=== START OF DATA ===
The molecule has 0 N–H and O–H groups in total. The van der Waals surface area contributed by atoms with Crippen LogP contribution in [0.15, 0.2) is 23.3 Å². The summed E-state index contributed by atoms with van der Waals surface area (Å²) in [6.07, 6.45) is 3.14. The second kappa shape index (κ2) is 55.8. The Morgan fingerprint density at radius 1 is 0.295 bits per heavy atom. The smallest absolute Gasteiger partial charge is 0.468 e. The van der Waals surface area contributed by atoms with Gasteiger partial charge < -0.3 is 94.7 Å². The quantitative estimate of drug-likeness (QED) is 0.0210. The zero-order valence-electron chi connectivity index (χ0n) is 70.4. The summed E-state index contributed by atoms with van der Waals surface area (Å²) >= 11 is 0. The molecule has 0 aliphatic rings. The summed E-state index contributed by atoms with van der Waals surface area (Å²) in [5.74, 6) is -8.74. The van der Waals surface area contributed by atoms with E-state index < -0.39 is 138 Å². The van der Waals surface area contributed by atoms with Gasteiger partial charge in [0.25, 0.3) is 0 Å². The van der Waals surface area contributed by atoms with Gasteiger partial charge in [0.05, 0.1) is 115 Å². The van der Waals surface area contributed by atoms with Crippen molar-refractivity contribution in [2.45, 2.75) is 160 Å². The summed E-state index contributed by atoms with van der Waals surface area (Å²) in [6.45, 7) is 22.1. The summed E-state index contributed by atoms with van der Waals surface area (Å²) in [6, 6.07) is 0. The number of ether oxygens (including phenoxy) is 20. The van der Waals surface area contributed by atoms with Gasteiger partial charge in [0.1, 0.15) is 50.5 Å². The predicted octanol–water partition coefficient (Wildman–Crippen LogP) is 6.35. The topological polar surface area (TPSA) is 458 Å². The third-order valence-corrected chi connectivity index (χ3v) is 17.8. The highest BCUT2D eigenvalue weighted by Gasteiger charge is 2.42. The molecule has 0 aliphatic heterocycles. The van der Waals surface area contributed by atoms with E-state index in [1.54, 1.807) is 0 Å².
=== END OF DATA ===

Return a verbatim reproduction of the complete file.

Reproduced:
The molecule has 0 N–H and O–H groups in total. The van der Waals surface area contributed by atoms with Crippen LogP contribution in [0.15, 0.2) is 23.3 Å². The summed E-state index contributed by atoms with van der Waals surface area (Å²) in [6.07, 6.45) is 3.14. The second kappa shape index (κ2) is 55.8. The Morgan fingerprint density at radius 1 is 0.295 bits per heavy atom. The smallest absolute Gasteiger partial charge is 0.468 e. The van der Waals surface area contributed by atoms with Gasteiger partial charge < -0.3 is 94.7 Å². The quantitative estimate of drug-likeness (QED) is 0.0210. The zero-order valence-electron chi connectivity index (χ0n) is 70.4. The summed E-state index contributed by atoms with van der Waals surface area (Å²) >= 11 is 0. The molecule has 0 aliphatic rings. The summed E-state index contributed by atoms with van der Waals surface area (Å²) in [5.74, 6) is -8.74. The van der Waals surface area contributed by atoms with E-state index < -0.39 is 138 Å². The van der Waals surface area contributed by atoms with Gasteiger partial charge in [0.25, 0.3) is 0 Å². The van der Waals surface area contributed by atoms with Gasteiger partial charge in [0.05, 0.1) is 115 Å². The van der Waals surface area contributed by atoms with Crippen molar-refractivity contribution in [2.45, 2.75) is 160 Å². The summed E-state index contributed by atoms with van der Waals surface area (Å²) in [6.45, 7) is 22.1. The summed E-state index contributed by atoms with van der Waals surface area (Å²) in [6, 6.07) is 0. The number of ether oxygens (including phenoxy) is 20. The van der Waals surface area contributed by atoms with Gasteiger partial charge in [0.1, 0.15) is 50.5 Å². The predicted octanol–water partition coefficient (Wildman–Crippen LogP) is 6.35. The topological polar surface area (TPSA) is 458 Å². The third-order valence-corrected chi connectivity index (χ3v) is 17.8. The highest BCUT2D eigenvalue weighted by Gasteiger charge is 2.42. The molecule has 0 aliphatic heterocycles. The van der Waals surface area contributed by atoms with E-state index in [1.54, 1.807) is 0 Å².